Friday, February 20, 2009

Bad weather ahead

From the abstract of the new Auerbach-Gale article, The Economic Crisis and the Fiscal Crisis: 2009 and Beyond:

"In 2009, the federal deficit will be larger as a share of the economy than at any time since World War II. The current deficit is due in part to economic weakness and the stimulus, and in part to policy choices made in the past. What is more troubling is that, under what we view as optimistic assumptions, the deficit is projected to average at least $1 trillion per year for the 10 years after 2009, even if the economy returns to full employment and the stimulus package is allowed to expire in two years.

"The longer-run picture is even bleaker. We estimate a fiscal gap – the immediate and permanent increase in taxes or reduction in spending that would keep the long-term debt/GDP ratio at its current level –about 7-9 percent of GDP, or between $1 trillion and $1.3 trillion per year in current dollars.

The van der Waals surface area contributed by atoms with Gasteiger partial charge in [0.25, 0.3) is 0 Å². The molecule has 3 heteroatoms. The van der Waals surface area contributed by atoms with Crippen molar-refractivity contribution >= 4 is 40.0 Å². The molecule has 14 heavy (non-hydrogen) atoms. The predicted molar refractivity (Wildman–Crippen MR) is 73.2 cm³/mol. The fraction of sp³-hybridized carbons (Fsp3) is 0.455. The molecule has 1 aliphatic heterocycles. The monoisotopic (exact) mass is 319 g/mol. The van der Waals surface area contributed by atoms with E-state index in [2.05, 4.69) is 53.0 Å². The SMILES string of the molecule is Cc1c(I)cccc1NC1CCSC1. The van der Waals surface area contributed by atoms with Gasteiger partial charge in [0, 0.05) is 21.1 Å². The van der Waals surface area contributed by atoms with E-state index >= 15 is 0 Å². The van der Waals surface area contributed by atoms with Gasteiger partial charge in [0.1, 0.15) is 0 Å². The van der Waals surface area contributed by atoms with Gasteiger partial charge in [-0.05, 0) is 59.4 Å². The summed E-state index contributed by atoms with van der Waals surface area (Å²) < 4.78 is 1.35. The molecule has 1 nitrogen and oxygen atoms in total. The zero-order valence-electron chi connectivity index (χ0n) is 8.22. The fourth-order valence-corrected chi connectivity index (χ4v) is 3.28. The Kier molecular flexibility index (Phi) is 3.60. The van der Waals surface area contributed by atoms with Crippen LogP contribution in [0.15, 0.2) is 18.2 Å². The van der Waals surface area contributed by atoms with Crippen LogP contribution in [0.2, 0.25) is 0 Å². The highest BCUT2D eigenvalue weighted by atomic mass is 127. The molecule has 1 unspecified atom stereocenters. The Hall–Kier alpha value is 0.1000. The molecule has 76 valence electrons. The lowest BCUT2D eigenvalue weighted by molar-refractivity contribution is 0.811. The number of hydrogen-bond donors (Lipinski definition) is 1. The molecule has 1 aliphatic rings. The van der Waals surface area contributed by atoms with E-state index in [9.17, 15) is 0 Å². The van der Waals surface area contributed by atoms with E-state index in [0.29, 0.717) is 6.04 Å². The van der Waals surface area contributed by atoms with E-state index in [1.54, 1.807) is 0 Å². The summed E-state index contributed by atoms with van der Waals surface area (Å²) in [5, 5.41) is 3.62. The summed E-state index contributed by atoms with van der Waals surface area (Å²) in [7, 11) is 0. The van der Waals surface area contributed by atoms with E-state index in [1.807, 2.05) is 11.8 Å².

"Recent trends in credit default swap markets show a clearly discernable uptick in the perceived likelihood of default on 5-year U.S. senior Treasury debt, a notion that was virtually unthinkable in the past. While it is difficult to know exactly how to interpret these results, it is clear that – although fiscal policy problems are usually described as medium- and long-term issues – the future may be upon us much sooner than previously expected."

As Margo Channing (Bette Davis) put it in All About Eve: "Fasten your seatbelts. It's going to be a bumpy [ride]."

1 comment:

snarkydoodle said...

Hi Dan. I too found this article on and posted it on my facebook "blog" page. What I want to know is... what is the fallout of default on 5-year U.S. senior treasury debt? The article states " While it is difficult to know exactly how to interpret these results,..." That's really not good enough for me and as I am not an economist, nor are my facebook friends, a little dumbing down would help me get the word out that the sky is truly falling.